Southern Sonoma County Tour Itinerary
In southern Sonoma County, visitors are enchanted by the lush, rolling hills and acres of vineyards. This area often benefits from cool breezes from the nearby Pacific coast and from San Pablo Bay. Centrally located about 45 minutes north of San Francisco, southern Sonoma County is an ideal base for exploring everything Sonoma County has to offer.
Also known as the Schellville Airport (0Q3), this property is a gathering place for locals and tourists who enjoy viewing antique aircraft. The classic and vintage planes kept here are often open for inspection, and the Vintage Aircraft Co. offers the chance to actuallysoar in a biplane. The airport . with owners nearby eager to tell you all about their aircraft.
Begin in the tiny Sonoma County outpost of Shellville, located off Highway 12, a short drive from the airport and the larger towns of Petaluma on Highway 101 and Sonoma in the Sonoma Valley. This unincorporated town began in 1887 as a South Pacific Railroad station, and today is home to Hanson of Sonoma, a distillery that offers tasting flights of its vodkas made from grapes, and Lou's Luncheonette, which focuses on locally sourced seasonal ingredients, with items like buttermilk biscuits and sausage gravy for breakfast and a variety of chicken platters and sandwiches for lunch.
Wine in Carneros
Shellville is also a gateway to Carneros, the only American Viticultural Area (AVA, or wine region) shared by both Sonoma and Napa counties. The vineyards here are influenced by the cooling effect of the Pacific Ocean and San Pablo Bay, summer fog, warm days, and a long growing season.
Carneros AVA has long been known for its unassailable Chardonnays, elegant Pinot Noirs, Syrah, cool climate Merlots, sparkling wines, and new varieties emerging throughout the winegrowing region. Carneros wineries with tasting rooms — all of which require advance reservations — include Roche Winery & Vineyards, Schug Carneros Estate Winery, Anaba Wines, Gloria Ferrer Caves & Vineyards, Ram's Gate Winery, and Viansa Sonoma.
Taste wine, explore unique shops and galleries, visit Sunset Magazine's Test Gardens and Outdoor Kitchen, and stroll through a series of gallery-style gardens showcasing innovative designs from the world's finest landscape architects and designers in Cornerstone Sonoma. Each garden is unique; some are architectural, some more plant-oriented, and all encourage interaction and contemplation. Cornerstone hosts festivals and other events on weekends.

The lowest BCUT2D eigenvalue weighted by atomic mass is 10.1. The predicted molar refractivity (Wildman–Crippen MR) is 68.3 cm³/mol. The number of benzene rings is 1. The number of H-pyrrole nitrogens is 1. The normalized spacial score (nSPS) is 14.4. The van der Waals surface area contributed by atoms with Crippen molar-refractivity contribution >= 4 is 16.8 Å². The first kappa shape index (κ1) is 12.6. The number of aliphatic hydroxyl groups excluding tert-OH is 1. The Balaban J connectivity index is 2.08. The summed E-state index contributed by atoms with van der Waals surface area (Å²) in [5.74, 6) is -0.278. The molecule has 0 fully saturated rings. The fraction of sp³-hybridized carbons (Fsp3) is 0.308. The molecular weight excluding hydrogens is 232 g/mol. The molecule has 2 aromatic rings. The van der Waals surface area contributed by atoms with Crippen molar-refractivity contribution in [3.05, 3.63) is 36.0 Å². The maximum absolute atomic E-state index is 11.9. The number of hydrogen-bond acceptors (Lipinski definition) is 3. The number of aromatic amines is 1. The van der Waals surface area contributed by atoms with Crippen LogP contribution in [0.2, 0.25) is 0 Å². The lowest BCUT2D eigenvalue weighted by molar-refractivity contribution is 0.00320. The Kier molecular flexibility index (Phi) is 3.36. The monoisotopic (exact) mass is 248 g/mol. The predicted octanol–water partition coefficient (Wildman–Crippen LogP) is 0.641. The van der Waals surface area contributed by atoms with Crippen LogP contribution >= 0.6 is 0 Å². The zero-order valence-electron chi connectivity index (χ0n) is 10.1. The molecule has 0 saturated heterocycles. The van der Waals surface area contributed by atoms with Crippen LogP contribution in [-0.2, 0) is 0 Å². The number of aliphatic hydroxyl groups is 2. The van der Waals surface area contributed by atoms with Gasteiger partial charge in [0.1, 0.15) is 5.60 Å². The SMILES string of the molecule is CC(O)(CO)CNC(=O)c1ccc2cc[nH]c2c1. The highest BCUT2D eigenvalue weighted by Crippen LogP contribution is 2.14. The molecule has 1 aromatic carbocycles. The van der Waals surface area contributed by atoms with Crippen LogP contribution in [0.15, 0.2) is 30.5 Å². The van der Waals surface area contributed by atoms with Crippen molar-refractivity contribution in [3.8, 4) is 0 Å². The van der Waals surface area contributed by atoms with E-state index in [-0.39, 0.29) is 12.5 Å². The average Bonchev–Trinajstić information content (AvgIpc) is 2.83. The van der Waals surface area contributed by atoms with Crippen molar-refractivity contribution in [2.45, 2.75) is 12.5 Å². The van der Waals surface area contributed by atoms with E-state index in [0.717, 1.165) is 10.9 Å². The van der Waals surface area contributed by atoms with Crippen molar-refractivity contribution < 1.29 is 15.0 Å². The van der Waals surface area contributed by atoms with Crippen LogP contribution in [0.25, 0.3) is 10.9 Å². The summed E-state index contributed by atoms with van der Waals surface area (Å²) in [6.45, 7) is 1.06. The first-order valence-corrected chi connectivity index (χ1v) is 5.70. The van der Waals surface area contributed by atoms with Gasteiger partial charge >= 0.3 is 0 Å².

Continue west on Highway 116 to the town of Petaluma to experience the charm of one of California's oldest cities, listed on the National Register of Historic Places. Home to one of the best-preserved historic downtown areas in America, Victorian homes and Iron Front buildings surround this charming Riverfront town. You'll find numerous shops, galleries, restaurants, and markets that are worth exploring, including:
This boutique winery crafts small production, single-vineyard wines from vineyards around Petaluma in the Sonoma Coast and Sonoma Mountain wine regions. Owners Mike and Lorraine Barber worked for months to create the perfect tasting room atmosphere. Located in the historic Hotel Petaluma, the tasting room features work by local artists, antique furniture, a refinished 100-year-old Douglas fir floor, and a barrel-stave bar and barrel-head tables that Mike Barber built, sanded, and stained himself.
Della Fattoria means "of the farm," a fitting name since since all of the prepared foods, breads, and pastries made in this side-by-side café and bakery have roots in the soil of a farm on the west side of Petaluma. The bakers and chefs here pride themselves on good, slow food that honors its surrounding culture and culinary bounty. The café made the Zagat Guide's "Essential Sonoma County Restaurants" list in 2020, and for several years before that.
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Farm Tours at Achadinha Cheese Company
Reserve an approximately two-hour tour of the pastures, milking parlor, loafing barns, and cheesemaking plant at Achadinha (Osh-a-deen-a), which includes tastings of their delicious cow- and goat-milk Farmstead cheeses. This 230-acre, family operated ranch also raises beef cows, pigs, sheep, horses, chickens, dogs, cats and ducks, and every animal here has a name. Be sure not to wear your nicest shoes, as this is definitely a working farm.
Continue west on Bodega Avenue to Valley Ford Road, heading to the quaint town of Valley Ford. This small, unincorporated community in west Sonoma County is just a few miles from the coast and full of charm and historical buildings. In the mid-19th century, the town had a grain mill and was a stop on the North Pacific Coast Railroad connecting Cazadero to the Sausalito ferry. Today it is home antique stores, art galleries, curio shops, and restaurants.
The historic Valley Ford Hotel, built in 1864, has been reopened by new co-owners Shona Campbell and Brandon Guenther. The inn offers six charming guest rooms, each with a queen bed and private bath. The rooms feature comfortable high-thread count triple sheets and quilted beds, over-sized bath towels and local hand-made soaps. Guests can relax in the natural beauty and peaceful setting, sipping small-production Sonoma County wines in the oversize teak rockers on the front porch, or savoring local coffee and teas on the garden patio surrounded by old growth Cypress trees.
The same couple who owns the Valley Ford Hotel also owns this restaurant. Rocker Oysterfeller's is a hip and cool spot with great southern-inspired food, created with fresh Sonoma County ingredients. There's a saloon where locals and tourists hang out and listen to good music.